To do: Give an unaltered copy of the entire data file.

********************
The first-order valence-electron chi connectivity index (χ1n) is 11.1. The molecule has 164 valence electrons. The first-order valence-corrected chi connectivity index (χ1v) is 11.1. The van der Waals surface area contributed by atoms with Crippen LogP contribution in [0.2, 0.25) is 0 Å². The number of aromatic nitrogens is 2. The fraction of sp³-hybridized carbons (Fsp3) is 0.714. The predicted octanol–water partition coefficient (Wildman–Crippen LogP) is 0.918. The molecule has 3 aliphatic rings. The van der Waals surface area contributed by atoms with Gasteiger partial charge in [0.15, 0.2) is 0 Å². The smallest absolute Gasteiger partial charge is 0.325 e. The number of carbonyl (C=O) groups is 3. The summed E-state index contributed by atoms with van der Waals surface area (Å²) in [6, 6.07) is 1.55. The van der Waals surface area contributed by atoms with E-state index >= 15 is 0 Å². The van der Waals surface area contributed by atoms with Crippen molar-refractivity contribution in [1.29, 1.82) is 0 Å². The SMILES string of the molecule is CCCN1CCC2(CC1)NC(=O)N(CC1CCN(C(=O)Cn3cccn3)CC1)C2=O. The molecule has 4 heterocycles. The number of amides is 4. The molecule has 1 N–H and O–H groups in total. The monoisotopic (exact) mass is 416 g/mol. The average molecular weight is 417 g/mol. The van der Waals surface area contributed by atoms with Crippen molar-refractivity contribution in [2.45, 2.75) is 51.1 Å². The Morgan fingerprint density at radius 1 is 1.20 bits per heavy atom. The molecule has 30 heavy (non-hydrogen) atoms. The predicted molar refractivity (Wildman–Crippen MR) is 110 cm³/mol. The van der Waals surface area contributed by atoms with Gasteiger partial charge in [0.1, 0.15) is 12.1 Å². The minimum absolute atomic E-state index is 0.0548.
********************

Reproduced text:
The first-order valence-electron chi connectivity index (χ1n) is 11.1. The molecule has 164 valence electrons. The first-order valence-corrected chi connectivity index (χ1v) is 11.1. The van der Waals surface area contributed by atoms with Crippen LogP contribution in [0.2, 0.25) is 0 Å². The number of aromatic nitrogens is 2. The fraction of sp³-hybridized carbons (Fsp3) is 0.714. The predicted octanol–water partition coefficient (Wildman–Crippen LogP) is 0.918. The molecule has 3 aliphatic rings. The van der Waals surface area contributed by atoms with Gasteiger partial charge in [0.15, 0.2) is 0 Å². The smallest absolute Gasteiger partial charge is 0.325 e. The number of carbonyl (C=O) groups is 3. The summed E-state index contributed by atoms with van der Waals surface area (Å²) in [6, 6.07) is 1.55. The van der Waals surface area contributed by atoms with E-state index >= 15 is 0 Å². The van der Waals surface area contributed by atoms with Crippen molar-refractivity contribution in [1.29, 1.82) is 0 Å². The SMILES string of the molecule is CCCN1CCC2(CC1)NC(=O)N(CC1CCN(C(=O)Cn3cccn3)CC1)C2=O. The molecule has 4 heterocycles. The number of amides is 4. The molecule has 1 N–H and O–H groups in total. The monoisotopic (exact) mass is 416 g/mol. The average molecular weight is 417 g/mol. The van der Waals surface area contributed by atoms with Crippen molar-refractivity contribution in [2.45, 2.75) is 51.1 Å². The Morgan fingerprint density at radius 1 is 1.20 bits per heavy atom. The molecule has 30 heavy (non-hydrogen) atoms. The predicted molar refractivity (Wildman–Crippen MR) is 110 cm³/mol. The van der Waals surface area contributed by atoms with Gasteiger partial charge in [0.1, 0.15) is 12.1 Å². The minimum absolute atomic E-state index is 0.0548.